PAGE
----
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[New York] Boeing shares tumbled on Wednesday after it offered a disappointing forecast for 2016 and said it expects commercial plane deliveries to decline for the first time since 2010.
Shares of the aerospace giant fell 9.1 per cent to US$116.41 in afternoon trade after it projected 2016 commercial aircraft deliveries of between 740 and 745, down from a record 762 in 2015.
Boeing said it expects flat to slightly lower 2016 revenues and core earnings per share of US$8.15 to US$8.35, well below the US$9.43 expected by Wall Street analysts.
Boeing chief executive Dennis Muilenburg said the company's investments in new planes reflect annual global passenger growth of six-seven percent per year.
"Passenger growth continues to outpace GDP," Mr Muilenburg said. "The fact that we are ramping up should convey our confidence." Mr Muilenburg said Boeing should post better numbers after 2016, with commercial deliveries rising again in 2017.
"You'll see revenues growth, delivery growth, cash growth" in 2017 and 2018, he said. "We're very confident in that story." But Wall Street's brutal response suggested the poor 2016 outlook was seen as a sign that the aerospace up-cycle is "looking long in the tooth," as RBC Capital said in a recent report.
Boeing's forecast "is being considered as a signal of weakening demand, which doesn't appear to be the case," Barclays said in a note.
"Make no mistake, the macro backdrop for aircraft sales is incrementally weaker than in recent years, but the Boeing (earnings) shortfall is unconnected in our view."
The lowered 2016 outlook on deliveries threatens to erode Boeing's advantage over rival Airbus, which said on January 12 that it expects 2016 deliveries to rise to 650 aircraft from 635 in 2015.
Airbus reported a substantial edge in net orders last year, 1,036 for the European maker versus 768 for Boeing.
The outlook comes on the heels of a January 21 announcement that Boeing was cutting production of the 747-8 freighter in half, to one plane every two months, due to falling demand in the air cargo market.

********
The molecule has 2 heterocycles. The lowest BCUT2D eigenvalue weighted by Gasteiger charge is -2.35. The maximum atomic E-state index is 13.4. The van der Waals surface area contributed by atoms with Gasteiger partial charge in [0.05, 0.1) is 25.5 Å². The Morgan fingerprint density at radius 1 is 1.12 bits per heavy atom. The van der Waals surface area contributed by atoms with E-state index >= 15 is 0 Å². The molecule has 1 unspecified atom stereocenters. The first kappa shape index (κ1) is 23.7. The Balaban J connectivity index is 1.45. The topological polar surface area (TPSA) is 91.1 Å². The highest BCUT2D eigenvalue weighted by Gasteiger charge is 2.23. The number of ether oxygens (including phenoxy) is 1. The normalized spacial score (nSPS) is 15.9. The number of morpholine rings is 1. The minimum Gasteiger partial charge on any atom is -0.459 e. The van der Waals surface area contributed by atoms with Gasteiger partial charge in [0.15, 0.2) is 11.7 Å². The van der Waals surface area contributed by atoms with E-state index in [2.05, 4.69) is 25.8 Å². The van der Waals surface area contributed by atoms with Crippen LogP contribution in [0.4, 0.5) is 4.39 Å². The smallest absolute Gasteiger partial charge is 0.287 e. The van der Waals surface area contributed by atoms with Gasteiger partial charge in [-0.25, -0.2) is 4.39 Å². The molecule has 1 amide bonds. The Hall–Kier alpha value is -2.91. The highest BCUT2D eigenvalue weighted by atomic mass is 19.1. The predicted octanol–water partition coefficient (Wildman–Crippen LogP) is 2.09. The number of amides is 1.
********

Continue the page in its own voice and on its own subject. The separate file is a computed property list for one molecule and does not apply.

Boeing executives also pointed to other model adjustments for the drop in 2016 deliveries.
Production of Boeing's best-selling 737 will be in "transition" in 2016 as it introduces the new version, the 737 MAX, said chief financial officer Greg Smith.
Deliveries of the single-aisle aircraft were down to 120 in the fourth quarter from 126 in the third quarter.
But Boeing said monthly production of the sought-after 737s will rise from 42 in 2016 to 47 in 2017 and 57 in 2019.
Boeing is also transitioning its long-range 777 to the new 777X and foresees production of seven per month starting in 2017.
That rate is below the level the last two years. In the fourth quarter, output fell to 21 from 27 in the previous quarter.
Boeing said fourth-quarter net income was US$1.0 billion, down 30 per cent from the year-ago period. Sales fell 3.7 per cent to US$23.6 billion.
Fourth-quarter earnings per share of US$1.60, nevertheless, were well above market estimates of US$1.27.
For all of 2015, the Chicago-based company had net income of US$5.2 billion, down five percent from a year ago.
Annual earnings per share also handily beat expectations by 32 cents, at US$7.72.
The company's 2015 revenues also came in better than expected, up 5.9 per cent to US$96.1 billion.